COURTHOUSE – A group tasked with suggesting an approach toward dealing with the Confederate monument on public property is not pursuing its removal from a courtyard at the municipal center.
Rather, it is poised to examine ways of telling a fuller story of local history at the site, and the group may return one or more recommendations about how Virginia Beach can do so.
This initial consensus among the members about how to move forward – coupled with an opinion by the city attorney that the monument cannot be moved under state law – means recommendations coming from the committee likely will focus upon adding historical context and potentially new features near where the monument stands, such as an additional statue.
Members of the Princess Anne County Confederate Statue Roundtable held their first meeting on Friday, Jan. 19, at City Hall. Virginia Beach School Board Member Sharon Felton and attorney Jimmy Wood are leading the group. Both are members of the Virginia Beach Historic Preservation Commission, which formed the roundtable in December.
Felton said the group would work to “bridge the differences that have come forward.” There were calls to remove the monument here, as in other communities, following a rally organized in Charlottesville this past August by white supremacists. Shortly after that rally concluded, a woman was killed when a man drove his car into a crowd of counter-protesters.
Later that month in Virginia Beach, protesters seeking removal of the monument met at the courtyard, and people seeking its preservation also attended to hold a counter-protest nearby. A meeting of the historic preservation commission followed in September, bringing dozens of speakers and leading, ultimately, to creation of the roundtable.
Members of the roundtable were briefed about these events and provided with a summary of feedback received by the city on the issue. Mark Reed, the city’s historic preservation planner, guided them through some of the background, noting that a number of people had not been aware the city even had a Confederate statue before the events in Charlottesville drew attention to monuments.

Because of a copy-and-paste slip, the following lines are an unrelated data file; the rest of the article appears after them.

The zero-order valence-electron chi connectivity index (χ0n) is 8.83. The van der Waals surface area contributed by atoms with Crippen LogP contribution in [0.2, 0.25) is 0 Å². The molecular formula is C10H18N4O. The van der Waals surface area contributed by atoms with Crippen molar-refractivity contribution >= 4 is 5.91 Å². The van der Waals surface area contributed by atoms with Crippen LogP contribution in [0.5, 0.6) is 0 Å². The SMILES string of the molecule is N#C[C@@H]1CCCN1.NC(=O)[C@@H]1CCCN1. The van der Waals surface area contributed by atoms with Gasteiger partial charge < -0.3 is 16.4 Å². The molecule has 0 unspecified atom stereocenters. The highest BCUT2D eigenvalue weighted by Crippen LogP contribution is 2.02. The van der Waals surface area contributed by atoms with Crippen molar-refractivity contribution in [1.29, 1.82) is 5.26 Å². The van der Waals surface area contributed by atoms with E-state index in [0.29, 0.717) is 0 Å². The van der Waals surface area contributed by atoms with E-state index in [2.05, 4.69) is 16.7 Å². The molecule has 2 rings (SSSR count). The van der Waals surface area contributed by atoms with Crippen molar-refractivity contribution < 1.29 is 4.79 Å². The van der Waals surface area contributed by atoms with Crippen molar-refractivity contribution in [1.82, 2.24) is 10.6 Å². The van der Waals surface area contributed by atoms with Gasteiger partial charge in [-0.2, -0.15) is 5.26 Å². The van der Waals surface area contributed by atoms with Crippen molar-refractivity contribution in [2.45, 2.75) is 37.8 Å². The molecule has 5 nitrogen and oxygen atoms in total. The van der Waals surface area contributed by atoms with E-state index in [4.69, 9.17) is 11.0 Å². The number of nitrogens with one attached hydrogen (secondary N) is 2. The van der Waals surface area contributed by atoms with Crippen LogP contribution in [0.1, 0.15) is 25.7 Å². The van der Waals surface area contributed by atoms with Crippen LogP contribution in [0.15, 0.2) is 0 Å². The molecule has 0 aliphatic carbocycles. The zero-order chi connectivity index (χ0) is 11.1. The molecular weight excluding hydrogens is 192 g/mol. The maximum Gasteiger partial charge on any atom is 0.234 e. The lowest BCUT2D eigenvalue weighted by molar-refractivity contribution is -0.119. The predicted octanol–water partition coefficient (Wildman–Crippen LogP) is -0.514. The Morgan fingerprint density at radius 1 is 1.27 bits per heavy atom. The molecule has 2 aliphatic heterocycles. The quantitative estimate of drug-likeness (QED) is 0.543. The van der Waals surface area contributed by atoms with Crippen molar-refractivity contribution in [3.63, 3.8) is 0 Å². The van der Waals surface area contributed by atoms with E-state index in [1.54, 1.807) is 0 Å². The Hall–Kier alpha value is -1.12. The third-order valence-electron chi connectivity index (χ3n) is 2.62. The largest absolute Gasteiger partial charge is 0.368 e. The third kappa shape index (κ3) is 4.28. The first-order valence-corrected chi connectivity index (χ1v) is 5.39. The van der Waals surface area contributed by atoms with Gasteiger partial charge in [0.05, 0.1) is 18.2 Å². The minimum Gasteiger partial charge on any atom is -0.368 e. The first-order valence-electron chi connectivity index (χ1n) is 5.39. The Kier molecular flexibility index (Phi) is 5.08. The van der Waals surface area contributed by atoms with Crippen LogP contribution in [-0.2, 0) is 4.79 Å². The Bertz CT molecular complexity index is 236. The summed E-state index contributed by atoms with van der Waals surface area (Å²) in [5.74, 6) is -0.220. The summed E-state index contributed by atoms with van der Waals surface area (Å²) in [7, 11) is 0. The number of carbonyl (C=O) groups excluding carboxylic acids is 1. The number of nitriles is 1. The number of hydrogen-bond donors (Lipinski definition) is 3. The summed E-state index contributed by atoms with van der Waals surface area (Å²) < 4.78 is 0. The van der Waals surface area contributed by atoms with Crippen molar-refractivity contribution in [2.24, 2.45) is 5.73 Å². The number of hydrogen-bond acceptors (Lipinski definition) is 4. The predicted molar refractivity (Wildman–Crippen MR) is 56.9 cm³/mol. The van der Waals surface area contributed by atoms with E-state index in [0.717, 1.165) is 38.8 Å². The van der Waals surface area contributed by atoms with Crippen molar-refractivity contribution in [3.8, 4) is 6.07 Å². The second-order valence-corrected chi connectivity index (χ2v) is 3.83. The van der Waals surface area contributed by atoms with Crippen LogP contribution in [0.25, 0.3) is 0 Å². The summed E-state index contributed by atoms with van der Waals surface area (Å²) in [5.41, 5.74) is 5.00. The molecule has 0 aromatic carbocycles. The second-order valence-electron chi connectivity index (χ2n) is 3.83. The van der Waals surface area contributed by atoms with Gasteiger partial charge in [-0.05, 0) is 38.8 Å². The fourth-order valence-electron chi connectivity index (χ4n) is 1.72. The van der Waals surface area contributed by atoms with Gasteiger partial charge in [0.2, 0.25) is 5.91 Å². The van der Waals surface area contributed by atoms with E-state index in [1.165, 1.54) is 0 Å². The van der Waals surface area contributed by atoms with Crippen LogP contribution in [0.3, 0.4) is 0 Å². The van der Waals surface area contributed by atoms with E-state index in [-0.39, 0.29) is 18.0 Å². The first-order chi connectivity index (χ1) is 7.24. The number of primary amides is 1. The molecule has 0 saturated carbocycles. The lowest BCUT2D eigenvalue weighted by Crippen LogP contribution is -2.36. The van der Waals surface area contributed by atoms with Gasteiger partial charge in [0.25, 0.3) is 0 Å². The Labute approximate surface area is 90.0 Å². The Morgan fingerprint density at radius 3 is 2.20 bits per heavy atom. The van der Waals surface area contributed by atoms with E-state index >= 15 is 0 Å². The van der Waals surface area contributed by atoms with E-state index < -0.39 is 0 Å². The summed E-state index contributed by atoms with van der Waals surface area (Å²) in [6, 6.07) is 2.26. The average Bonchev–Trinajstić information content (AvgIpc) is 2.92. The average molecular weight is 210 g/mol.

Wood said the roundtable might reach a consensus on a proposal or, perhaps, offer more than one proposal.
“There are going to be some difficult choices, some difficult areas of history, but we also need to look at the times we are living in now,” said Raj Islam, chairperson of the Virginia Beach Human Rights Commission and a member of the roundtable.
Discussion during an initial meeting touched upon difficult feelings and responses to the statue, but the conversation suggested the group will consider adding “context” to the area near the statue and may seek to add something else to the courtyard such as an additional statue, possibly a representation of African-American life.
“I think what I’m hearing is that we want to tell the rest of the story here,” said City Councilmember Rosemary Wilson, council liaison to the historic preservation commission.
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